London copper trader suspends staff in Tokyo

The first cracks within the London copper market in the wake of the pounds 1.2bn trading losses incurred by Sumitomo Corporation began to emerge yesterday after Rudolf Wolff, a highly respected member of the London Metal Exchange, announced that it had suspended three of its Tokyo staff.

Rudolf Wolff yesterday refused to give any further details of the suspensions, which followed the spectacular losses forced on Sumitomo by its rogue copper trader Yasui Hamanaka.

A Wolff spokesman said: "Naturally we are co-operating, as are all brokers who have had any dealings with Sumitomo, with the appropriate regulatory authorities.

"We have 130 years of tradition behind us and Rudolf Wolff would never tolerate any behaviour which is not impeccable."

The problem, if there was one, was isolated to the Tokyo office where Japanese business accounted for less than 4 per cent of all Wolff's world- wide revenue, the spokesman added.

A London trader said yesterday: "I think this sort of news scuppers claims that Hamanaka acted alone in his unauthorised dealings. This is something not just confined to our Japanese friend."

Another source said: "I would be surprised if this is the only set of suspensions and interventions by big firms that we are likely to see. Hamanaka was working with too many people for this to be a isolated case."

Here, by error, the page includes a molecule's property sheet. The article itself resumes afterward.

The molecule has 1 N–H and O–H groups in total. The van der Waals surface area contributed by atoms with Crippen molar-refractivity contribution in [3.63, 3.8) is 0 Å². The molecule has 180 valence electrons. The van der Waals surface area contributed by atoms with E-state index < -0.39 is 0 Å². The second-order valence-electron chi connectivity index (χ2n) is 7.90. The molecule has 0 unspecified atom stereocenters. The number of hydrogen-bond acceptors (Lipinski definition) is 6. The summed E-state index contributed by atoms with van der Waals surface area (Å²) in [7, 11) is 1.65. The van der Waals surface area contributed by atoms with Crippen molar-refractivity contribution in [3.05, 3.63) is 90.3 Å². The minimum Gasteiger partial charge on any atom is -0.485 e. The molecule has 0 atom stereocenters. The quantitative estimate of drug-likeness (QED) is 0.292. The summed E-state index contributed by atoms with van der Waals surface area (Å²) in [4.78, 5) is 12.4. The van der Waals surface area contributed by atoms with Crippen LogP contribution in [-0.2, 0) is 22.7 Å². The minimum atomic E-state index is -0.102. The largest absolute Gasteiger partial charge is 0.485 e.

The suspensions followed news of expanding inquiries into the Sumitomo scandal in the United States, amid growing concern that the company might know more than it was telling UK and US investigators.

One report in New York suggested the US market regulator, the Commodities Futures Trading Commission, was ready to issue a formal complaint against Sumitomo if the company continues to block its investigations.

Regulators and fraud investigators want to know how far Hamanaka might have acted alone or whether there may have been a price-rigging cartel.

On Monday, the FBI entered the world-wide inquiry by demanding telexes, faxes and other documents linked to Sumitomo and Hamanaka from David Threlkeld, the Vermont-based metals trader who first tried to blow the whistle on the Japanese dealer in 1991.

Mr Threlkeld said the FBI request was probably linked to a grand jury probe by Manhattan's US Attorney's Office into Sumitomo. A trader, Global Minerals and Metals Corporation, has already been subpoenaed to give evidence.

Last month, Vincent Zuccarelli, a former Commodity Exchange (Comex) independent trader, filed a class action complaint against Sumitomo and Hamanaka, and also against two US traders, Global and Birch Brokerage. The complaint alleged they manipulated Comex and LME copper markets to levels higher than they would otherwise have been.

Fears that the scandal may spread to include other firms in Japan, the US and the UK, helped to depress copper prices yesterday, which fell below the threshold of $1,900 before consumer bargain-hunting kicked in to lift it back above that level.

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